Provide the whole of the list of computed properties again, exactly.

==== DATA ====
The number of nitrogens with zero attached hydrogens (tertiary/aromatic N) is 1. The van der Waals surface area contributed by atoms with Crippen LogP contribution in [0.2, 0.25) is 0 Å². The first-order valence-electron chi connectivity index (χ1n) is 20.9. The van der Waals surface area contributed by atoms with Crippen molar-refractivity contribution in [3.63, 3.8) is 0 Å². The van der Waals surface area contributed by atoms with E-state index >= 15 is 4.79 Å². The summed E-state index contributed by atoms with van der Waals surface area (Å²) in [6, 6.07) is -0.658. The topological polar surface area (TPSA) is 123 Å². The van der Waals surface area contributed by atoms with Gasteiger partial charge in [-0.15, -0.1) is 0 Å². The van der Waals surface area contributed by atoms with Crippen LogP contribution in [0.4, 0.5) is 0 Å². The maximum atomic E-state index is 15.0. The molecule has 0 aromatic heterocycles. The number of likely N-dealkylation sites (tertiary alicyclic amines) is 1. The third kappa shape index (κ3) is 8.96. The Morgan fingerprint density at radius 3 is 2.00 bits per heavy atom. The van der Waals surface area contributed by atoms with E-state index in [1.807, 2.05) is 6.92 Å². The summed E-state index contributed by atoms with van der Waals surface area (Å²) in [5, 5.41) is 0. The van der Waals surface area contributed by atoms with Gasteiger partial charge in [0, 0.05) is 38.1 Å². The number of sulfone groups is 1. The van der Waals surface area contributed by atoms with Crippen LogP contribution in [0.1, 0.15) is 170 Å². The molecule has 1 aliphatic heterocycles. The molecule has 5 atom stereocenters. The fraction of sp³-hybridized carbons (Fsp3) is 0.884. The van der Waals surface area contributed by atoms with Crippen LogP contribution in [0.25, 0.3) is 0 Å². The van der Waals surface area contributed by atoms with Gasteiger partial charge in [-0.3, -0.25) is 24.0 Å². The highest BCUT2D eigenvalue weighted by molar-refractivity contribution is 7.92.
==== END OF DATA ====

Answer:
The number of nitrogens with zero attached hydrogens (tertiary/aromatic N) is 1. The van der Waals surface area contributed by atoms with Crippen LogP contribution in [0.2, 0.25) is 0 Å². The first-order valence-electron chi connectivity index (χ1n) is 20.9. The van der Waals surface area contributed by atoms with Crippen molar-refractivity contribution in [3.63, 3.8) is 0 Å². The van der Waals surface area contributed by atoms with E-state index >= 15 is 4.79 Å². The summed E-state index contributed by atoms with van der Waals surface area (Å²) in [6, 6.07) is -0.658. The topological polar surface area (TPSA) is 123 Å². The van der Waals surface area contributed by atoms with Gasteiger partial charge in [-0.15, -0.1) is 0 Å². The van der Waals surface area contributed by atoms with Crippen LogP contribution in [0.4, 0.5) is 0 Å². The maximum atomic E-state index is 15.0. The molecule has 0 aromatic heterocycles. The number of likely N-dealkylation sites (tertiary alicyclic amines) is 1. The third kappa shape index (κ3) is 8.96. The Morgan fingerprint density at radius 3 is 2.00 bits per heavy atom. The van der Waals surface area contributed by atoms with E-state index in [1.807, 2.05) is 6.92 Å². The summed E-state index contributed by atoms with van der Waals surface area (Å²) in [5, 5.41) is 0. The van der Waals surface area contributed by atoms with Gasteiger partial charge in [0, 0.05) is 38.1 Å². The number of sulfone groups is 1. The van der Waals surface area contributed by atoms with Crippen LogP contribution in [0.1, 0.15) is 170 Å². The molecule has 1 aliphatic heterocycles. The molecule has 5 atom stereocenters. The fraction of sp³-hybridized carbons (Fsp3) is 0.884. The van der Waals surface area contributed by atoms with Crippen LogP contribution in [0.25, 0.3) is 0 Å². The van der Waals surface area contributed by atoms with Gasteiger partial charge in [-0.3, -0.25) is 24.0 Å². The highest BCUT2D eigenvalue weighted by molar-refractivity contribution is 7.92.